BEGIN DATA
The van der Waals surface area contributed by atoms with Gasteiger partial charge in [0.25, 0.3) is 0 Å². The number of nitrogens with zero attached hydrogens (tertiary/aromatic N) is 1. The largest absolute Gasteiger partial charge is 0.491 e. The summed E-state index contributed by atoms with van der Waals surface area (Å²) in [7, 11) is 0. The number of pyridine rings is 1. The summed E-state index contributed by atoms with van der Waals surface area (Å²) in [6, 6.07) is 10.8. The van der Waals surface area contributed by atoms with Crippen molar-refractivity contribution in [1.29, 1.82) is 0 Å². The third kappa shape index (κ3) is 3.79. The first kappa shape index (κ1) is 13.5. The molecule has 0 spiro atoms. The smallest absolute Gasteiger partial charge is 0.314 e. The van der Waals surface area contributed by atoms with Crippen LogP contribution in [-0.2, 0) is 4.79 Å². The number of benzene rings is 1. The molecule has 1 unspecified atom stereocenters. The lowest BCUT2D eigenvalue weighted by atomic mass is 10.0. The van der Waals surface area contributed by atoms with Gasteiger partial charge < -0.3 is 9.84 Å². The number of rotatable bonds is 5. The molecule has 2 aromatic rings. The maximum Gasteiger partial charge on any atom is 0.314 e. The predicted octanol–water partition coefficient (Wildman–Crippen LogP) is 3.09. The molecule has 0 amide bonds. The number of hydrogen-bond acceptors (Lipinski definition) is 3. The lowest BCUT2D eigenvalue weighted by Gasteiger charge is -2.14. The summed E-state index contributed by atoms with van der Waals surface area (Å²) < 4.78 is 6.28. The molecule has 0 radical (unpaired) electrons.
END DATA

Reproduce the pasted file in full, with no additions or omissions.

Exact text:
The van der Waals surface area contributed by atoms with Gasteiger partial charge in [0.25, 0.3) is 0 Å². The number of nitrogens with zero attached hydrogens (tertiary/aromatic N) is 1. The largest absolute Gasteiger partial charge is 0.491 e. The summed E-state index contributed by atoms with van der Waals surface area (Å²) in [7, 11) is 0. The number of pyridine rings is 1. The summed E-state index contributed by atoms with van der Waals surface area (Å²) in [6, 6.07) is 10.8. The van der Waals surface area contributed by atoms with Crippen molar-refractivity contribution in [1.29, 1.82) is 0 Å². The third kappa shape index (κ3) is 3.79. The first kappa shape index (κ1) is 13.5. The molecule has 0 spiro atoms. The smallest absolute Gasteiger partial charge is 0.314 e. The van der Waals surface area contributed by atoms with Crippen LogP contribution in [-0.2, 0) is 4.79 Å². The number of benzene rings is 1. The molecule has 1 unspecified atom stereocenters. The lowest BCUT2D eigenvalue weighted by atomic mass is 10.0. The van der Waals surface area contributed by atoms with Gasteiger partial charge < -0.3 is 9.84 Å². The number of rotatable bonds is 5. The molecule has 2 aromatic rings. The maximum Gasteiger partial charge on any atom is 0.314 e. The predicted octanol–water partition coefficient (Wildman–Crippen LogP) is 3.09. The molecule has 0 amide bonds. The number of hydrogen-bond acceptors (Lipinski definition) is 3. The lowest BCUT2D eigenvalue weighted by Gasteiger charge is -2.14. The summed E-state index contributed by atoms with van der Waals surface area (Å²) < 4.78 is 6.28. The molecule has 0 radical (unpaired) electrons.